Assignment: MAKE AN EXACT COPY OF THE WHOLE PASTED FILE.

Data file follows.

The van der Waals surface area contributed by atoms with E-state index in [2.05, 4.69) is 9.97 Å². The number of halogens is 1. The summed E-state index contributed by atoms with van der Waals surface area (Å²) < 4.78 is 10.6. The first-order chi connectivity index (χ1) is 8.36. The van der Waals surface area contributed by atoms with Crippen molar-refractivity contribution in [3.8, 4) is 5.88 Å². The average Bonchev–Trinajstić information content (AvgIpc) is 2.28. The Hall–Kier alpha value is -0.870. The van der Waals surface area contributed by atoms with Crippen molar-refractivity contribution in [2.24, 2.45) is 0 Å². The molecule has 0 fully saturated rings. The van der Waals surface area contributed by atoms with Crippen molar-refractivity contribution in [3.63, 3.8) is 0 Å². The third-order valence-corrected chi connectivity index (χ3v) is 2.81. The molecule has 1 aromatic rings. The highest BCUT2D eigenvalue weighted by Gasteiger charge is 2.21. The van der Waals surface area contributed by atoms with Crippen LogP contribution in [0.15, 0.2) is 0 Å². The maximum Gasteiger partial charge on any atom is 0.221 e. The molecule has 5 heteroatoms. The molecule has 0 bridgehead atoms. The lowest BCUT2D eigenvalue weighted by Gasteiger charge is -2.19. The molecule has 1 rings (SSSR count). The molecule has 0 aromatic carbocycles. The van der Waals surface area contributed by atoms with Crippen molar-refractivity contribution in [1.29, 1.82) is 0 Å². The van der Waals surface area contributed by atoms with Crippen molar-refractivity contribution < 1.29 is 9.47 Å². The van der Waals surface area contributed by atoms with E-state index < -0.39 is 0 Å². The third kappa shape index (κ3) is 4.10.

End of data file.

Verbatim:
The van der Waals surface area contributed by atoms with E-state index in [2.05, 4.69) is 9.97 Å². The number of halogens is 1. The summed E-state index contributed by atoms with van der Waals surface area (Å²) < 4.78 is 10.6. The first-order chi connectivity index (χ1) is 8.36. The van der Waals surface area contributed by atoms with Crippen molar-refractivity contribution in [3.8, 4) is 5.88 Å². The average Bonchev–Trinajstić information content (AvgIpc) is 2.28. The Hall–Kier alpha value is -0.870. The van der Waals surface area contributed by atoms with Crippen molar-refractivity contribution in [2.24, 2.45) is 0 Å². The molecule has 0 fully saturated rings. The van der Waals surface area contributed by atoms with Crippen molar-refractivity contribution in [3.63, 3.8) is 0 Å². The third-order valence-corrected chi connectivity index (χ3v) is 2.81. The molecule has 1 aromatic rings. The highest BCUT2D eigenvalue weighted by Gasteiger charge is 2.21. The van der Waals surface area contributed by atoms with Crippen LogP contribution in [0.15, 0.2) is 0 Å². The maximum Gasteiger partial charge on any atom is 0.221 e. The molecule has 5 heteroatoms. The molecule has 0 bridgehead atoms. The lowest BCUT2D eigenvalue weighted by Gasteiger charge is -2.19. The molecule has 1 rings (SSSR count). The molecule has 0 aromatic carbocycles. The van der Waals surface area contributed by atoms with Crippen molar-refractivity contribution in [1.29, 1.82) is 0 Å². The van der Waals surface area contributed by atoms with Crippen molar-refractivity contribution < 1.29 is 9.47 Å². The van der Waals surface area contributed by atoms with E-state index < -0.39 is 0 Å². The third kappa shape index (κ3) is 4.10.